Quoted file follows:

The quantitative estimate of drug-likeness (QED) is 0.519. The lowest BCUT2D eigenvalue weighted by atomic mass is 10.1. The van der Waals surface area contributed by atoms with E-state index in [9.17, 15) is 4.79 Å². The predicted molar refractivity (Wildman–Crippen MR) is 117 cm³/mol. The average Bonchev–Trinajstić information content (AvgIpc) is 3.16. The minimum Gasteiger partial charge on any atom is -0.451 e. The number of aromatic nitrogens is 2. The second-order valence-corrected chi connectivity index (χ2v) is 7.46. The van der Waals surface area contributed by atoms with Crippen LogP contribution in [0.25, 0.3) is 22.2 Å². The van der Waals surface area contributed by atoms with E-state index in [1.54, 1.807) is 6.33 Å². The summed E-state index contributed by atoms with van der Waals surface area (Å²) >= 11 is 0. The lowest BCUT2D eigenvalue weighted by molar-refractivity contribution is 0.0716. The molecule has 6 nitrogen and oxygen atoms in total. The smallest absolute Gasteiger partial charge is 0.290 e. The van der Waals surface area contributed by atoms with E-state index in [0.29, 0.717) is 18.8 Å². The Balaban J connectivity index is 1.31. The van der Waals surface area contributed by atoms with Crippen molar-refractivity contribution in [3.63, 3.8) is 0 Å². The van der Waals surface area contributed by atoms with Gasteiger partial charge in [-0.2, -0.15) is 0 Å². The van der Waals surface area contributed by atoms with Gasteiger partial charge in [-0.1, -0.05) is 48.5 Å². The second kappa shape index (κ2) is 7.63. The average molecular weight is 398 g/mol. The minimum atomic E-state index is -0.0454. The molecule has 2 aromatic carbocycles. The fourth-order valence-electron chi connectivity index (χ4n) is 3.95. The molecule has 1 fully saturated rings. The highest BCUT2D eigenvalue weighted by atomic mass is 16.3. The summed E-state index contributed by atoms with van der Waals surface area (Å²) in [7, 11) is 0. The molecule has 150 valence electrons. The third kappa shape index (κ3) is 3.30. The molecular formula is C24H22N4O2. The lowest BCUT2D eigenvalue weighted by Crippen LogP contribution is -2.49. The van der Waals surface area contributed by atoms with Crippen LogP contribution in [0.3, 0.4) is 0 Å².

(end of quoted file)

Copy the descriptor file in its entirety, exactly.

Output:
The quantitative estimate of drug-likeness (QED) is 0.519. The lowest BCUT2D eigenvalue weighted by atomic mass is 10.1. The van der Waals surface area contributed by atoms with E-state index in [9.17, 15) is 4.79 Å². The predicted molar refractivity (Wildman–Crippen MR) is 117 cm³/mol. The average Bonchev–Trinajstić information content (AvgIpc) is 3.16. The minimum Gasteiger partial charge on any atom is -0.451 e. The number of aromatic nitrogens is 2. The second-order valence-corrected chi connectivity index (χ2v) is 7.46. The van der Waals surface area contributed by atoms with Crippen LogP contribution in [0.25, 0.3) is 22.2 Å². The van der Waals surface area contributed by atoms with E-state index in [1.54, 1.807) is 6.33 Å². The summed E-state index contributed by atoms with van der Waals surface area (Å²) >= 11 is 0. The lowest BCUT2D eigenvalue weighted by molar-refractivity contribution is 0.0716. The molecule has 6 nitrogen and oxygen atoms in total. The smallest absolute Gasteiger partial charge is 0.290 e. The van der Waals surface area contributed by atoms with E-state index in [0.29, 0.717) is 18.8 Å². The Balaban J connectivity index is 1.31. The van der Waals surface area contributed by atoms with Crippen molar-refractivity contribution in [3.63, 3.8) is 0 Å². The van der Waals surface area contributed by atoms with Gasteiger partial charge in [-0.2, -0.15) is 0 Å². The van der Waals surface area contributed by atoms with Gasteiger partial charge in [-0.1, -0.05) is 48.5 Å². The second kappa shape index (κ2) is 7.63. The average molecular weight is 398 g/mol. The minimum atomic E-state index is -0.0454. The molecule has 2 aromatic carbocycles. The fourth-order valence-electron chi connectivity index (χ4n) is 3.95. The molecule has 1 fully saturated rings. The highest BCUT2D eigenvalue weighted by atomic mass is 16.3. The summed E-state index contributed by atoms with van der Waals surface area (Å²) in [7, 11) is 0. The molecule has 150 valence electrons. The third kappa shape index (κ3) is 3.30. The molecular formula is C24H22N4O2. The lowest BCUT2D eigenvalue weighted by Crippen LogP contribution is -2.49. The van der Waals surface area contributed by atoms with Crippen LogP contribution in [0.3, 0.4) is 0 Å².